Macrophage inflammatory and metabolic responses to graphene-based nanomaterials differing in size and functionalization


The preparation of graphene-based nanomaterials (GBNs) with appropriate stability and biocompatibility is crucial for their use in biomedical applications. In this work, three GBNs differing in size and/or functionalization have been synthetized and characterized, and their in vitro biological effects were compared. Pegylated graphene oxide (GO-PEG, 200-500 nm) and flavin mononucleotide-stabilized pristine graphene with two different sizes (PG-FMN, 200-400 nm and 100-200 nm) were administered to macrophages, chosen as cellular model due to their key role in the processing of foreign materials and the regulation of inflammatory responses. The results showed that cellular uptake of GBNs was mainly influenced by their lateral size, while the inflammatory potential depended also on the type of functionalization. PG-FMN nanomaterials (both sizes) triggered significantly higher nitric oxide (NO) release, together with some intracellular metabolic changes, similar to those induced by the prototypical inflammatory stimulus LPS. NMR metabolomics revealed that macrophages incubated with smaller PG-FMN displayed increased levels of succinate, itaconate, phosphocholine and phosphocreatine, together with decreased creatine content. The latter two variations were also detected in cells incubated with larger PG-FMN nanosheets. On the other hand, GO-PEG induced a decrease in the inflammatory metabolite succinate and a few other changes distinct from those seen in LPS-stimulated macrophages. Assessment of TNF-alpha secretion and macrophage surface markers (CD80 and CD206) further corroborated the low inflammatory potential of GO-PEG. Overall, these findings revealed distinct phenotypic and metabolic responses of macrophages to different GBNs, which inform on their immunomodulatory activity and may contribute to guide their therapeutic applications.



subject category

Biophysics; Chemistry; Materials Science


Cicuendez, M; Fernandes, M; Ayan-Varela, M; Oliveira, H; Feito, MJ; Diez-Orejas, R; Paredes, JI; Villar-Rodil, S; Vila, M; Portoles, MT; Duarte, IF

our authors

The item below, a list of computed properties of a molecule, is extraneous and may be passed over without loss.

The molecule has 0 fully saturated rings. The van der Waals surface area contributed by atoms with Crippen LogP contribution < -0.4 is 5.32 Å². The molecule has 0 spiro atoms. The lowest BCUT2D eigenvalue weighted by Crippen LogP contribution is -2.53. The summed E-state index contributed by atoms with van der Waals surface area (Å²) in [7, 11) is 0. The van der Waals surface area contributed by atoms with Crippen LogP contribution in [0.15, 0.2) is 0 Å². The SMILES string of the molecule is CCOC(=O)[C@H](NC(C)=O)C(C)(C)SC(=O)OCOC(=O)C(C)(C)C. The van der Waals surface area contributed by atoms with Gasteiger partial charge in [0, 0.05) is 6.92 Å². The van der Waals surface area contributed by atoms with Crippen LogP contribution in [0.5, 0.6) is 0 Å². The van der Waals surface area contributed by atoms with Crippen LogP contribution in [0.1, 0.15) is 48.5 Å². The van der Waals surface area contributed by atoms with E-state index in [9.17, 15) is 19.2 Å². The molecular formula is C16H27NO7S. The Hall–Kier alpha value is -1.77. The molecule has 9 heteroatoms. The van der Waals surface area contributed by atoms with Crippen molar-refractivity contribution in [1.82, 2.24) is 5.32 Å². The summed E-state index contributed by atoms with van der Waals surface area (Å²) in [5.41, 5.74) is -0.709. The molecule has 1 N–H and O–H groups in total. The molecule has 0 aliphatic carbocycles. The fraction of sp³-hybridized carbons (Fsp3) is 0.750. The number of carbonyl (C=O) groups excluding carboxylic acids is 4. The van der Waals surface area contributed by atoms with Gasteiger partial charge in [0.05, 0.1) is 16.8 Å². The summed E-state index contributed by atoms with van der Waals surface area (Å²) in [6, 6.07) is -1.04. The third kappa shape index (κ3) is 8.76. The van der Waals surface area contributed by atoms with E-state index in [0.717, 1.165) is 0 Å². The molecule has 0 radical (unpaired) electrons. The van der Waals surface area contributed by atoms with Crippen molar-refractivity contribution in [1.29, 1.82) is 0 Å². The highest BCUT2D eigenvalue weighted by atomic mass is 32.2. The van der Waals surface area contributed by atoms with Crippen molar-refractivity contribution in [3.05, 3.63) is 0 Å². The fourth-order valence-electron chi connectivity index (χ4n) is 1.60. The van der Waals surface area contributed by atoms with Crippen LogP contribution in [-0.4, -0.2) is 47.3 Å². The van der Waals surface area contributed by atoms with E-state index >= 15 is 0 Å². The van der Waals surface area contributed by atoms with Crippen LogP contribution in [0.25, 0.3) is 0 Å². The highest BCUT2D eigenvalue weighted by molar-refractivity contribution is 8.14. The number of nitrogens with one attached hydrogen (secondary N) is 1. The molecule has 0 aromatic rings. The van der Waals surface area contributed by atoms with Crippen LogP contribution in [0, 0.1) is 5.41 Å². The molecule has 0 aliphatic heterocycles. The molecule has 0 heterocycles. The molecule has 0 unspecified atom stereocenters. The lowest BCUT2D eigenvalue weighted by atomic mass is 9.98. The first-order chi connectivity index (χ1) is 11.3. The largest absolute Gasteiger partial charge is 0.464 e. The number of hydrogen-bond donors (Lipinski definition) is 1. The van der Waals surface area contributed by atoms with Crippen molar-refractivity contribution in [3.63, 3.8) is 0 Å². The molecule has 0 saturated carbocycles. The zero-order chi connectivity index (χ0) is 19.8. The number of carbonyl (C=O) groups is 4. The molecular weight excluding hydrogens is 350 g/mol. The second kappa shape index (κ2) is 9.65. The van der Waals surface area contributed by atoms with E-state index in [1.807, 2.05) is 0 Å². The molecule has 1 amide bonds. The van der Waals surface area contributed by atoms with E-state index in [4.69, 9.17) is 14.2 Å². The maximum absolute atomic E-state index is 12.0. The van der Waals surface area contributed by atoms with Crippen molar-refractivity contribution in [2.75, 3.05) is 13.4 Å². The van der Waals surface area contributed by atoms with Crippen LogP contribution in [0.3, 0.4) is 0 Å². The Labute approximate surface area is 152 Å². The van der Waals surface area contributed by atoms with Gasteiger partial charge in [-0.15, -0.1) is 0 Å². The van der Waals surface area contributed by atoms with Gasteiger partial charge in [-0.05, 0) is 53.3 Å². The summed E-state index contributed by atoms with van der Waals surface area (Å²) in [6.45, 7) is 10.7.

This work was developed in the scope of the projects CICECO-Aveiro Institute of Materials, FCT Ref. UID/CTM/50011/2019, and CESAM, FCT Ref. UID/AMB/50017/2019, financed by national funds through FCT/MCTES, Portugal. The NMR spectrometers are part of the National NMR Network (PTNMR) and are partially supported by Infrastructure Project No 022161 (co-financed by FEDER through COMPETE 2020, POCI and PORL and FCT through PIDDAC). Further acknowledgments are due to Bruker BioSpinGmbH and the European Union Framework Programme for Research and Innovation HORIZON 2020, under the TEAMING Grant agreement No 739572 - The Discoveries CTR. I.F.D. and H.O. acknowledge FCT/MCTES for research contracts under the Programs 'Investigador FCT' and Stimulus to Scientific Employment (CEECIND/04050/2017), respectively, and M.C. acknowledges the FCT-awarded research grant SFRH/BPD/101468/2014. This research was also supported by the Spanish Ministerio de Economia y Competitividad (MAT2016-75611-R AEI/FEDER, UE). M.A.-V., S.V.-R. and J.I.P. acknowledge financial support from the Spanish Ministerio de Economia y Competitividad (MINECO) and the European Regional Development Fund (ERDF) through project MAT2015-69844-R, and from the Spanish Ministerio de Ciencia, Innovacion y Universidades, the Spanish Agencia Estatal de Investigacion and ERDF, through project RT12018-100832-B-I00. Partial funding by Plan de Ciencia, Tecnologia e hmovacion (PCTI) 2013-2017 del Principado de Asturias and ERDF (project IDI/2018/000233) is also acknowledged. Thanks also to the staff of the Centro de Citometria y Microscopia de Fluorescencia of the Universidad Complutense de Madrid (Spain) and ICTS Centro Nacional de Microscopia Electronica (Spain) for assistance in the flow cytometry and AFM studies, respectively.

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